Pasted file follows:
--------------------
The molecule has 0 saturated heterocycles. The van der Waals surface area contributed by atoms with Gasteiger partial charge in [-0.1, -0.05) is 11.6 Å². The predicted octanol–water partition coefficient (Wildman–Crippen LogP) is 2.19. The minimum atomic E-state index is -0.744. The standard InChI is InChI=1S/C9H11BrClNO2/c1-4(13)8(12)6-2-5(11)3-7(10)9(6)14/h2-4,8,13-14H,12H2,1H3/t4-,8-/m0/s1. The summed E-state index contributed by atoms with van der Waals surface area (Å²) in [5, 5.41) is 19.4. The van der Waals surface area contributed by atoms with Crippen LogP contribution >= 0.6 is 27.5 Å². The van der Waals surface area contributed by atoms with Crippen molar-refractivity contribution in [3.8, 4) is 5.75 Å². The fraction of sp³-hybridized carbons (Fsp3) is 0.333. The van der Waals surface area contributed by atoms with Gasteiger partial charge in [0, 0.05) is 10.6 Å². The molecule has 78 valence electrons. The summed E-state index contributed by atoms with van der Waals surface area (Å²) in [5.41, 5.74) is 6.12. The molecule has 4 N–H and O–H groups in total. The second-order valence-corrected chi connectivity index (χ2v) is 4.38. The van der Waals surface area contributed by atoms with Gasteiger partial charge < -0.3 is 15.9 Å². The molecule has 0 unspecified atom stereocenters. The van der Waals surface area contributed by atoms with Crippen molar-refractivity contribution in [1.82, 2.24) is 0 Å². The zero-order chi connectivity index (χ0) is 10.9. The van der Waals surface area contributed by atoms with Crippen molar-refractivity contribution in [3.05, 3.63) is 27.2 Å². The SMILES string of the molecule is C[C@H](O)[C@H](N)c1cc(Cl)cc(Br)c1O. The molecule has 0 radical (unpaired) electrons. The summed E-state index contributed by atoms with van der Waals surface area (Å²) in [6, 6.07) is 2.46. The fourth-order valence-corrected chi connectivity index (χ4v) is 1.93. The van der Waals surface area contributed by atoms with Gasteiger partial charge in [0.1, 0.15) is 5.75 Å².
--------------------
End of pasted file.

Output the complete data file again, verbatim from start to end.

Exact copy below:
The molecule has 0 saturated heterocycles. The van der Waals surface area contributed by atoms with Gasteiger partial charge in [-0.1, -0.05) is 11.6 Å². The predicted octanol–water partition coefficient (Wildman–Crippen LogP) is 2.19. The minimum atomic E-state index is -0.744. The standard InChI is InChI=1S/C9H11BrClNO2/c1-4(13)8(12)6-2-5(11)3-7(10)9(6)14/h2-4,8,13-14H,12H2,1H3/t4-,8-/m0/s1. The summed E-state index contributed by atoms with van der Waals surface area (Å²) in [5, 5.41) is 19.4. The van der Waals surface area contributed by atoms with Crippen LogP contribution >= 0.6 is 27.5 Å². The van der Waals surface area contributed by atoms with Crippen molar-refractivity contribution in [3.8, 4) is 5.75 Å². The fraction of sp³-hybridized carbons (Fsp3) is 0.333. The van der Waals surface area contributed by atoms with Gasteiger partial charge in [0, 0.05) is 10.6 Å². The molecule has 78 valence electrons. The summed E-state index contributed by atoms with van der Waals surface area (Å²) in [5.41, 5.74) is 6.12. The molecule has 4 N–H and O–H groups in total. The second-order valence-corrected chi connectivity index (χ2v) is 4.38. The van der Waals surface area contributed by atoms with Gasteiger partial charge < -0.3 is 15.9 Å². The molecule has 0 unspecified atom stereocenters. The van der Waals surface area contributed by atoms with Crippen molar-refractivity contribution in [1.82, 2.24) is 0 Å². The zero-order chi connectivity index (χ0) is 10.9. The van der Waals surface area contributed by atoms with Crippen molar-refractivity contribution in [3.05, 3.63) is 27.2 Å². The SMILES string of the molecule is C[C@H](O)[C@H](N)c1cc(Cl)cc(Br)c1O. The molecule has 0 radical (unpaired) electrons. The summed E-state index contributed by atoms with van der Waals surface area (Å²) in [6, 6.07) is 2.46. The fourth-order valence-corrected chi connectivity index (χ4v) is 1.93. The van der Waals surface area contributed by atoms with Gasteiger partial charge in [0.1, 0.15) is 5.75 Å².